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This course covers the entire photographic workflow in Apple Aperture, from import to enhancement to output. Author Derrick Story covers organizing image collections with star ratings, labels, and Smart Albums, and using the image editing tools to adjust exposure, retouch flaws, and correct color balance issues. And one of the most noteworthy features in Aperture is explored in detail: its ability to store video clips alongside the stills from digital cameras, then combine them to create stunning multimedia slideshows.
This course was updated on 10/03/12. Updated movies cover the features added through version 3.3, including Retina display support, iCloud photo sharing, streamlined integration with iPhoto, and much more.
A brand-new adjustment that Apple has added to Aperture 3.3 is Auto Enhance, and on their website they actually call it Pro Auto Enhance. Here it is, right over here, it's this little kind of magic wand icon in your Adjustments panel, and the idea is to do no harm. I mean, that's rule one with this. So the adjustments tend to be more subtle than you might see with other Magic Wand tools in other applications, and the areas that the Auto Enhance will work on are things like Vibrancy, Curves, Shadows, White Balance, stuff like that.
So instead of me describing to you, let me just show you. Let's take the shot of the Bougainvillea here, and let's just click on Auto Enhance, and yes, I do notice the difference, and in fact, I can hit the M key to show us the master. There we were before Auto Enhance, and here we are afterwards. Now the thinking being that sometimes this will be all your photo needs, or it's just an excellent starting point to finish it off to your taste.
In the case of this photograph, it added a little Vibrancy, it added some Curves, which would be Exposure adjustment, and it opened up the Shadows a bit. So that's what it did with the Bougainvillea shot. Now I can go and finish it off, but the thing that it did not do was take it to some place where I have to back off adjustments. Let's take a look at another shot here. Let's go to a portrait. Here is a portrait right out of the camera, no adjustments whatsoever.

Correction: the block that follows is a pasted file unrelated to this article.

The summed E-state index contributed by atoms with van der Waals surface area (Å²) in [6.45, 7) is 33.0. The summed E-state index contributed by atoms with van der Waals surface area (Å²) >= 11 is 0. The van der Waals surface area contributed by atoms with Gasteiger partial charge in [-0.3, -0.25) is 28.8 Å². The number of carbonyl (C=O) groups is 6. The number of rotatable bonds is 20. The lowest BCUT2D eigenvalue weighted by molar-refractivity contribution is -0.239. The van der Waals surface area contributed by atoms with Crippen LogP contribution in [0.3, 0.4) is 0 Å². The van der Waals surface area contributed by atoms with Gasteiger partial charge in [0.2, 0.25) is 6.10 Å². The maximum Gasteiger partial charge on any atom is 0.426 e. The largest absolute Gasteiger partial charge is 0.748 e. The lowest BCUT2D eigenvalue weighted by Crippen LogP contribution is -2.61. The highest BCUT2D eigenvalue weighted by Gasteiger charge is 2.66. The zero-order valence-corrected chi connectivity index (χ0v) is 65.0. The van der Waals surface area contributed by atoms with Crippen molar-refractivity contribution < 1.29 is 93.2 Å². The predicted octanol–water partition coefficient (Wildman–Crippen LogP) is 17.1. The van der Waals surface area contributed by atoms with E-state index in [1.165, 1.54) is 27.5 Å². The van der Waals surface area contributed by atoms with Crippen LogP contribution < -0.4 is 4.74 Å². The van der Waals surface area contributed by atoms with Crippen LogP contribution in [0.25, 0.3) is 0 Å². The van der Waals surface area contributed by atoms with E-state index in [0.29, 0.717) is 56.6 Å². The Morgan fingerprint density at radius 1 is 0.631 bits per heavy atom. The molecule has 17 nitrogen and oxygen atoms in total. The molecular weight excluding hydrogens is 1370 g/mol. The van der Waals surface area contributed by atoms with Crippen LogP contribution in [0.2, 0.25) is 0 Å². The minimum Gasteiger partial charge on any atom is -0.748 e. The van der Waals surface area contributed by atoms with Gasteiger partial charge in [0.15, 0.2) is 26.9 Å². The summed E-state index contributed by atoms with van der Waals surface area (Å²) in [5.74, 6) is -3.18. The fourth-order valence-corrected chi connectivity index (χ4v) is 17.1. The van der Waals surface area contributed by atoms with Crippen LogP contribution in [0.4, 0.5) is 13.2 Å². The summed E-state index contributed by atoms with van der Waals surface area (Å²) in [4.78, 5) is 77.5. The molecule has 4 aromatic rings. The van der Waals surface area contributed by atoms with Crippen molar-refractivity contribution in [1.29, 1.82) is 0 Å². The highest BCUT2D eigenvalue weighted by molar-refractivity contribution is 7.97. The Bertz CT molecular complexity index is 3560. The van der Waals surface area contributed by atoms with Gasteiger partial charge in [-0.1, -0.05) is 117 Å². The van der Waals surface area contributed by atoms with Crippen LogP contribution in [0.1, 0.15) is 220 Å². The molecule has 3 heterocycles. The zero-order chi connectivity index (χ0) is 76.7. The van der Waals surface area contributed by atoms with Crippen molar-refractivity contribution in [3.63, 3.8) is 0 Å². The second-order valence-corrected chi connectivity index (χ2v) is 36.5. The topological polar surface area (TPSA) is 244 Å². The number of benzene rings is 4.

Let's see what Pro Auto Enhance does to it. So we'll go over here to the button, I will click on that, and yes, we have changed the photo quite a bit. Let's hit our M key to see what we did. Here we were before. Now this time when Aperture analyzed the photo, it also made a White Balance adjustment. It did not make White Balance adjustment for the Bougainvillea shot, but it did here. So in other words, Aperture felt that the Bougainvillea White Balance is fine, this one needed a little tweaking.
It also increased the Vibrancy a bit. I don't see anything that it changed there in Highlights and Shadows because we are all zeroed out here, but it definitely made a change in curves. Let's just take a look at that, yep, so we made an Exposure adjustment. Now, I can go ahead and finish off the shot, and I would probably do some of the things that I did in a previous movie where I go in here, and I would recover some of the detail here. I would probably tone it down a bit also, so I might go to the Brightness slider and just bring that down a little bit, like that. That's more in the range that I like, I am more comfortable with, and I would probably try to recover some of the highlights right away in that top like that.
So you see that using the Auto Enhance gave me a good starting point, and then I can finish it off, but I didn't have to back off any of the adjustments that it applied. So Pro Auto Enhance, I like to use it as a starting point for my images. Most of the time it does a great job of making it look better. I can't think of an instance where it made them look worse.
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